ELLEN: I love to get ideas anywhere, but I’m definitely more in the “work zone” when I’m working on my laptop in my home office. However, I do remember pulling out my research and writing a draft of DEBBIE’S SONG on a plane. I also did that with a story I’m tweaking now, but after brainstorming and possibly jotting down a sloppy copy, I do most of my work in my office (or kitchen when I need a change of scenery). I’d like to be one of those people who can write in a coffee shop, but I get too distracted. However, sometimes I come up with ideas when I’m there people watching, so maybe I’ll try that again.

ME: When do you write – early morning, late in the day, middle of the night, on schedule, as the muse strikes?

ELLEN: I have been trying to get a schedule for years, and I’m almost there! My problem is that I need to make sure I use my time to actually write and not just work on other aspects of this business. I try to write in the morning, take a break, and then work on critiques, reviews, blog posts, etc. And if the muse stirkes while I’m doing something else, I definitely stop what I’m doing and jot notes down…even if it’s the middle of the night. Often, I’ll get a “great” idea in the middle of the night, scribble it down, and when I go to work on it in the morning, either I can’t read what I wrote, or I realize it was far from a great idea! Oh, and when I say “morning” I mean around 8:00 or so. I do not get up at 5:00 am to write. I give SO much credit to people who do.

ME: Why do you write for children?

ELLEN: I’ve worked with children in some capacity my whole adult life. It feels natural for me to write for them. I looked at what I wrote in 2017, and my answer is pretty much the same. Children need to feel like they belong. They need to feel that they are not alone in their fears, dreams, and idiosyncrasies. I saw that especially after writing A FLOOD OF KINDNESS.  If I can at least try to add to a child’s sense of self while making them smile, it’s something I need to do.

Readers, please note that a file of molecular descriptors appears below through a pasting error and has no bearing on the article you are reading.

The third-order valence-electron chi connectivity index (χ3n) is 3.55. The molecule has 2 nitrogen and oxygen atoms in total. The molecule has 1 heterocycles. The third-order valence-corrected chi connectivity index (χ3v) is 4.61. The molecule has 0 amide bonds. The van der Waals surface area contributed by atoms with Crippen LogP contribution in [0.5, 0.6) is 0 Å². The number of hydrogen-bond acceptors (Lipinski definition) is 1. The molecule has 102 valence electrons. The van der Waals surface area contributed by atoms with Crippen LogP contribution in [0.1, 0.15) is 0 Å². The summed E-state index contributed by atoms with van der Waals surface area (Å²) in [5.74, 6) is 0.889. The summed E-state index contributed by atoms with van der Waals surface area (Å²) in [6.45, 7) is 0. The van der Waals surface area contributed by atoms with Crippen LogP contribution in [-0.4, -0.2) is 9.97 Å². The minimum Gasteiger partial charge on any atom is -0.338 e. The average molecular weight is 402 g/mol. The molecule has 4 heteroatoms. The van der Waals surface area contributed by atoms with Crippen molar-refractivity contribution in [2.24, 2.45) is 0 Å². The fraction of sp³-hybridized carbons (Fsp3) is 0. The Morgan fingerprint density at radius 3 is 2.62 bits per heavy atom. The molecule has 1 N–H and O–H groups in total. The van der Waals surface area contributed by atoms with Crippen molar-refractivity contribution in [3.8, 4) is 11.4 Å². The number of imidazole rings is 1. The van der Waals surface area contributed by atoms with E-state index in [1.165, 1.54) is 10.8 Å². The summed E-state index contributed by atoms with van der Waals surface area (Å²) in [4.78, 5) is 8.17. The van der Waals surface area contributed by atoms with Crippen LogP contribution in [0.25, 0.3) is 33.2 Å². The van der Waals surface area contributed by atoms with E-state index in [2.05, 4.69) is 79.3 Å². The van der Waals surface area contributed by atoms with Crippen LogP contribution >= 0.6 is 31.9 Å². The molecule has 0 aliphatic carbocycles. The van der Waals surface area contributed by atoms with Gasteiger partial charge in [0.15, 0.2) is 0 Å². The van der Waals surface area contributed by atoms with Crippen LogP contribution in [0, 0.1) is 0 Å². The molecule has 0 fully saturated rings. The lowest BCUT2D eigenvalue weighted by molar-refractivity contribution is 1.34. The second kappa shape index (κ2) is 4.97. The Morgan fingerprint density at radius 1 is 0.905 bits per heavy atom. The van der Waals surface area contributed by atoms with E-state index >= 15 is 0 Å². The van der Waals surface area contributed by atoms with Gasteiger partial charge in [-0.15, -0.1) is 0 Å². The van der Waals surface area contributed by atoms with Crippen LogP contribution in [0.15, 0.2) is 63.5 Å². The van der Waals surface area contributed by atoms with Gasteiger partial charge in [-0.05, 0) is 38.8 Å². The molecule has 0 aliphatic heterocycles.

And once a teacher, always a teacher so getting to share my love of literacy, compassion, and kindness with kids is a bonus.

ME: Also, if you have any thoughts or advice for aspiring writers, please share. As well as anything else you want to talk about that parents, educators, writers, librarians might want to hear.

ELLEN: So usually, my advice for aspiring authors is to find an honest, but kind critique group, read a lot in your genre, persevere, and grow a thick skin.(Ok, it’s more than that, but that’s basically it.) But now, I want to share advice I learned the hard way. Keeping your eye on the prize is important, but it’s not the only thing. We spend a lot of time querying, dealing with rejection, researching agents and editors. Sometimes it can suck the joy out of your day. Step back and try to make peace with the process. Don’t ONLY look at what you hope to be the end result. Take a step back and write what makes you happy. Spend time (even virtually) with other writers who you respect and who respect you. This will boost you up and you will be better able to create, which of course, will push you closer to the prize.

One thing that I’d like to tell librarians, educators, and parents is THANK YOU for what you do. It’s been a difficult few years, and you were there for our children through it all. Thank you!

And thank YOU, Vivian, for all you do!

ME: What amazing advice!!! Ellen is so spot on with her emphasis on surrounding yourself with that community of writers who get you – and who will support and encourage you! And Ellen has something else to share…a fabulous recipe for banana muffins!!!

ELLEN: During our enforced isolation during the pandemic, I turned to baking, as I’m sure many other did. These muffins were a favorite with my family.